‘Hey, the other day Plato and a platypus walked into a bar. The bartender gave the philosopher a quizzical look, and Plato said, “What can I say? She looked better in the cave.”’

A Lover’s Discourse: Fragments

I have a love/hate relationship with this book (borrowed from Maki). I did not begin it with any particular enthusiasm, but it did not take me long to realize that it would provide me no ordinary reading experience. I fell in love within the first hundred pages. Frequently I had to pause in the middle of a page, close the book, and—as a curse passed between my lips—put it down like I needed time to recover. I had mind explosions. (The only other time I ever felt like this was with Nikolai Berdyaev’s The Destiny of Man.) I marveled at the author’s perception and use of rhetoric, the thick fluidity of his language. I drowned in it; I wanted to quote everything. Each break from reading was like surfacing from underwater to breathe.

It took me a long time to finish A Lover’s Discourse because I found it too heavy—and too beautiful to waste on a few readings. I could not take it in all at once; I wanted it to last longer. The latter half of the book sobered me up. My awe lessened. I saw the lover as a pathetic creature. Werther (from Goethe’s The Sorrows of Young Werther) expresses the exact sentiments of the lover that Barthes describes. He is forever anxious, a slave to his “Image-repertoire,” and he knows it. Yet he remains “Intractable.” Yet we sympathize. (The novel initiated numerous copycat suicides across 18th century Europe.) Do Goethe and Barthes present an exaggerated idea of the lover? Yes. But isn’t it precisely this exaggeration that characterizes love?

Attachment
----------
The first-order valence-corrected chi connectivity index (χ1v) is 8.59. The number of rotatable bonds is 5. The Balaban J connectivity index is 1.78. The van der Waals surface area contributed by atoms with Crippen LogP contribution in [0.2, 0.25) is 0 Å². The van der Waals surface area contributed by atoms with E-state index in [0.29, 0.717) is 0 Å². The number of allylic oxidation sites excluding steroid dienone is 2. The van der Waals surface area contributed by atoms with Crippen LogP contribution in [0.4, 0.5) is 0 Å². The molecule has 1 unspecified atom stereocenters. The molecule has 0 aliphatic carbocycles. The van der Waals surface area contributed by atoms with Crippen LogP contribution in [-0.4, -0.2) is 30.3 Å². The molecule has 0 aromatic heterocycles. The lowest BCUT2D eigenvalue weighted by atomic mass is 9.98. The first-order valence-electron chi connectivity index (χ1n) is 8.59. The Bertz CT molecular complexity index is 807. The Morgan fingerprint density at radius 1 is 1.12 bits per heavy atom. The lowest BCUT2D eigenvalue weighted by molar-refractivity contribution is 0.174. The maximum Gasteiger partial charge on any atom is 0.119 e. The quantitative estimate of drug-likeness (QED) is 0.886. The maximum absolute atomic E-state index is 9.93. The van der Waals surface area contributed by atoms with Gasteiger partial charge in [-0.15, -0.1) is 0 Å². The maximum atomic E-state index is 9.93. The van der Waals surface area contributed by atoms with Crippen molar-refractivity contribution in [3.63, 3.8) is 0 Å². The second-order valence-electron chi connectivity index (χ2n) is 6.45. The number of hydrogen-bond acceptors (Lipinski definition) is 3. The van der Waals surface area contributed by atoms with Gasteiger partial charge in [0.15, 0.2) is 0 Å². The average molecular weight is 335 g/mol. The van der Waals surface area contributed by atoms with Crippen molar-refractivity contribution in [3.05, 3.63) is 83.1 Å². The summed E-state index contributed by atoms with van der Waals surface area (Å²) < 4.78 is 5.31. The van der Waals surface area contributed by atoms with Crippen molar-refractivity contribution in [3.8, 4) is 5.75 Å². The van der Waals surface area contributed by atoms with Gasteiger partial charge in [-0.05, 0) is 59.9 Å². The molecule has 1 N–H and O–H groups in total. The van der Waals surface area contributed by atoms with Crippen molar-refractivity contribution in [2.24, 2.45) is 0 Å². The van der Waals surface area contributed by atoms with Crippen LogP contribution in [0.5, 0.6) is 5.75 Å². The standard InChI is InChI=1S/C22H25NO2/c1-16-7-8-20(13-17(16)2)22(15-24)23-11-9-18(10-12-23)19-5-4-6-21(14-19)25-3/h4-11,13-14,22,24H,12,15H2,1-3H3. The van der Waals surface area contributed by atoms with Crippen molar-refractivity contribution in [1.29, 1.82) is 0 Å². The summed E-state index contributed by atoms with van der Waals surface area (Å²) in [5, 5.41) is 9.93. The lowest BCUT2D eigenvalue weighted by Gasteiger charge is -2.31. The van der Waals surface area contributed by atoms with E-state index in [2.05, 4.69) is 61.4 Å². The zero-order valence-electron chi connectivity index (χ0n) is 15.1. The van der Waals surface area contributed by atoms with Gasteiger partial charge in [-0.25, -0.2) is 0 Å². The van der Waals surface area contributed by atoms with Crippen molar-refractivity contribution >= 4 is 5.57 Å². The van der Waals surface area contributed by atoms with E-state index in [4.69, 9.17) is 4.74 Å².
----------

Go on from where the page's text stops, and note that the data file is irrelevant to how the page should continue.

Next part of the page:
Objections may be raised. The more cynical may argue disbelief in the existence of the “Image-repertoire.” To this Barthes answers, somewhat defiantly, confidently: Does it matter that the perfect being does not exist in reality? He exists in your mind, you know as well as I do. I hated this book because it was right. No matter how much I try to deny it, there was (is) something in me that identified with what Barthes describes, and if that is love then perhaps there really is within all of us this “emptiness,” this “looking” for someone to love. “I never fall in love unless I have wanted to”—if anything, this is the problem.

When I said I had a love/hate relationship with this book I was lying. I absolutely loved it.

The love story…is the tribute the lover must pay to the world in order to be reconciled with it.

I encounter millions of bodies in my life; of these millions, I may desire some hundreds; but of these hundreds, I love only one.